Right Tree Right Place explores tree species suitable for the Tararua District

Last Friday, Tararua District Council hosted Lochie MacGillivray of AgFirst Pastoral HB Ltd as he presented the findings of an exploration into tree species suitable to the Tararua District. This work was funded by Te Uru Rākau / Ministry of Primary Industries and Tararua District Council.

Council commissioned the research to specifically look at tree species which could help mitigate climate impacts, comply with regulatory consents, contribute to farm profitability and could generate income and work through wood supply and processing opportunities.

MacGillivray outlined the commercial and geographical viability of a mix of ten tree species in his presentation; Radiata Pine, Coast Redwoods, Cypresses, Dryland eucalyptus, Totara, Manuka, Kauri, Poplar silvopastoral systems, Douglas fir and Tawa – of those 5 were analysed in depth. According to the Right Tree Right Place report; “Plantation forests provide multiple benefits to society such as timber, carbon sequestration, erosion control, flood mitigation, improved water quality, biodiversity and recreational resources.”

The full report has identified areas within the Tararua District where the establishment of these alternatives to pine tree species, including hardwoods, is feasible.

As part of the Right Tree Right Place research three case studies were carried out on farms typical of many found in the Tararua District. “In all case studies there was a positive financial gain by identifying low performance blocks and incorporating afforestation into the farm business model. Moreover, there was a decrease in the environmental footprint, with 1 case study reducing nitrogen losses to water by 20%. In addition, all the farms had a reduced CO2 output by implementing this land use change, with one farm reducing CO2 emissions by 23%”, says Angela Rule, Economic Development Advisor at Tararua District Council.

Rangitāne o Tamaki Nui-ā-Rua and Ngāti Kahungunu ki Tāmaki nui-a-Rua provided information and recommendations to assist in the selection of tree species for investigation in this project.  A desire was expressed for a return of Tamaki nui ā Rua to trees and vegetation that were naturally, originally here, therefore impacting positively on water quality, biodiversity and on-farm benefits. “Replenish Mother Earth with the clothes that she originally was robed in,” according to James Kendrick of Ngāti Kahungunu ki Tāmaki nui-a-Rua.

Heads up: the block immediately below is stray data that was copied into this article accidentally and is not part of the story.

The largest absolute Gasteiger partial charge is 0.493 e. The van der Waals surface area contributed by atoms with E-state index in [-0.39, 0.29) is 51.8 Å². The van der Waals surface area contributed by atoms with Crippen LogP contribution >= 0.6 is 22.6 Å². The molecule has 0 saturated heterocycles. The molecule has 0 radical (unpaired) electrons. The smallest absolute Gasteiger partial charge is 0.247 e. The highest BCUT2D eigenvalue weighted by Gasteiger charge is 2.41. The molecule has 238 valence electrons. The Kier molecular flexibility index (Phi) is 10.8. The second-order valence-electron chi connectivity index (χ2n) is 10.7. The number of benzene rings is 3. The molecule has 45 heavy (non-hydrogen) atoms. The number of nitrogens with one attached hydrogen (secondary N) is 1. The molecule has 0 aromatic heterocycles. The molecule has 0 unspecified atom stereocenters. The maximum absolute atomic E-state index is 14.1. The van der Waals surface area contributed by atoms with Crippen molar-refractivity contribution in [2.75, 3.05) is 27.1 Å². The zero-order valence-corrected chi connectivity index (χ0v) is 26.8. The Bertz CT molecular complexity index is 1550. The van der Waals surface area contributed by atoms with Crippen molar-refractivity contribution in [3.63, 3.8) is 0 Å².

Another key contributor was Scion, who provided the technical data for the research. Further inputs were sought from landowners, the local agribusiness sector and other professionals. Dr Heather Collins researched the social impacts associated with the rapid land use change in our district and met with multiple communities.

Tararua District Council Mayor Tracey Collis comments: “This research has provided us with tools and information on land diversification which are tailored to the requirements of our community. We now have a better understanding of what sort of land use options could potentially enable landowners to improve financial returns, as well as provide wider ecosystem and community benefits. This research will help Council to guide forestry that delivers the right tree in the right place for us. This includes information support at farmer level as to the forestry options available on their  land. Effective, efficient and best use of land will encourage vibrant communities.”

Findings of the report will also be used by Council to prepare key policy documents about Tararua’s future, such as the District Strategy, the Growth Strategy, and the Housing Strategy.

The Right Tree Right Place reports and presentation are available on Council’s website

The Right Tree Right Place Report – December 2021

The Right Tree Right Place Presentation Slides – December 2021

The Right Tree Right Place Report – March 2021 - The impacts of Afforestation on Rural Communities in the Tararua District.